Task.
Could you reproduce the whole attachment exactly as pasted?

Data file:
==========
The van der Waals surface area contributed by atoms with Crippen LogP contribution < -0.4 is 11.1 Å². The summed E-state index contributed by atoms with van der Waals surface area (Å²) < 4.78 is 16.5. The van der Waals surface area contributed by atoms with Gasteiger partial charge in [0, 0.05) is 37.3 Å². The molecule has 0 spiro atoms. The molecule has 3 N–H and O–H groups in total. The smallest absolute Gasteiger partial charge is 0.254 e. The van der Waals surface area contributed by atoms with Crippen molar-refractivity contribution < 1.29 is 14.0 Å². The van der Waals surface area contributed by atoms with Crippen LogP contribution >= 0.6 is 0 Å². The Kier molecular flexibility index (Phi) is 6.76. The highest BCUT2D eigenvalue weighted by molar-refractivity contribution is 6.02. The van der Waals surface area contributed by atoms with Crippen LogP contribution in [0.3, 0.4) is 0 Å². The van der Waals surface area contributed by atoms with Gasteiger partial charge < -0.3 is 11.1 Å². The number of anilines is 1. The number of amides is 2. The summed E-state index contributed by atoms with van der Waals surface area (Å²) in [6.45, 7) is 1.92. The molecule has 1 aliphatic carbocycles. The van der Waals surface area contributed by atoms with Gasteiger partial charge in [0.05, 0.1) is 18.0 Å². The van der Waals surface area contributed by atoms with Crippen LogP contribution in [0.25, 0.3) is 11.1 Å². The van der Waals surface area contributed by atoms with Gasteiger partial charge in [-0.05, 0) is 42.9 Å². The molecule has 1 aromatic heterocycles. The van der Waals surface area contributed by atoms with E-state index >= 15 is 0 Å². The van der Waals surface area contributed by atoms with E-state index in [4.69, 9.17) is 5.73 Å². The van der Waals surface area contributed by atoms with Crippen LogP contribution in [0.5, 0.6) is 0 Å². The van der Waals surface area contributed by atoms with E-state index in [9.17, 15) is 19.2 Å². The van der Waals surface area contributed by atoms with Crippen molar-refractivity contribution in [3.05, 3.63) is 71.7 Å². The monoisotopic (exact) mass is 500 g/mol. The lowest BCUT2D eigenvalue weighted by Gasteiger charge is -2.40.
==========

The van der Waals surface area contributed by atoms with Crippen LogP contribution < -0.4 is 11.1 Å². The summed E-state index contributed by atoms with van der Waals surface area (Å²) < 4.78 is 16.5. The van der Waals surface area contributed by atoms with Gasteiger partial charge in [0, 0.05) is 37.3 Å². The molecule has 0 spiro atoms. The molecule has 3 N–H and O–H groups in total. The smallest absolute Gasteiger partial charge is 0.254 e. The van der Waals surface area contributed by atoms with Crippen molar-refractivity contribution < 1.29 is 14.0 Å². The van der Waals surface area contributed by atoms with Crippen LogP contribution >= 0.6 is 0 Å². The Kier molecular flexibility index (Phi) is 6.76. The highest BCUT2D eigenvalue weighted by molar-refractivity contribution is 6.02. The van der Waals surface area contributed by atoms with Crippen LogP contribution in [0.3, 0.4) is 0 Å². The van der Waals surface area contributed by atoms with Gasteiger partial charge < -0.3 is 11.1 Å². The number of anilines is 1. The number of amides is 2. The summed E-state index contributed by atoms with van der Waals surface area (Å²) in [6.45, 7) is 1.92. The molecule has 1 aliphatic carbocycles. The van der Waals surface area contributed by atoms with Gasteiger partial charge in [0.05, 0.1) is 18.0 Å². The van der Waals surface area contributed by atoms with Crippen LogP contribution in [0.25, 0.3) is 11.1 Å². The van der Waals surface area contributed by atoms with Gasteiger partial charge in [-0.05, 0) is 42.9 Å². The molecule has 1 aromatic heterocycles. The van der Waals surface area contributed by atoms with E-state index >= 15 is 0 Å². The van der Waals surface area contributed by atoms with E-state index in [4.69, 9.17) is 5.73 Å². The van der Waals surface area contributed by atoms with Crippen LogP contribution in [0.5, 0.6) is 0 Å². The van der Waals surface area contributed by atoms with E-state index in [9.17, 15) is 19.2 Å². The van der Waals surface area contributed by atoms with Crippen molar-refractivity contribution in [3.05, 3.63) is 71.7 Å². The monoisotopic (exact) mass is 500 g/mol. The lowest BCUT2D eigenvalue weighted by Gasteiger charge is -2.40.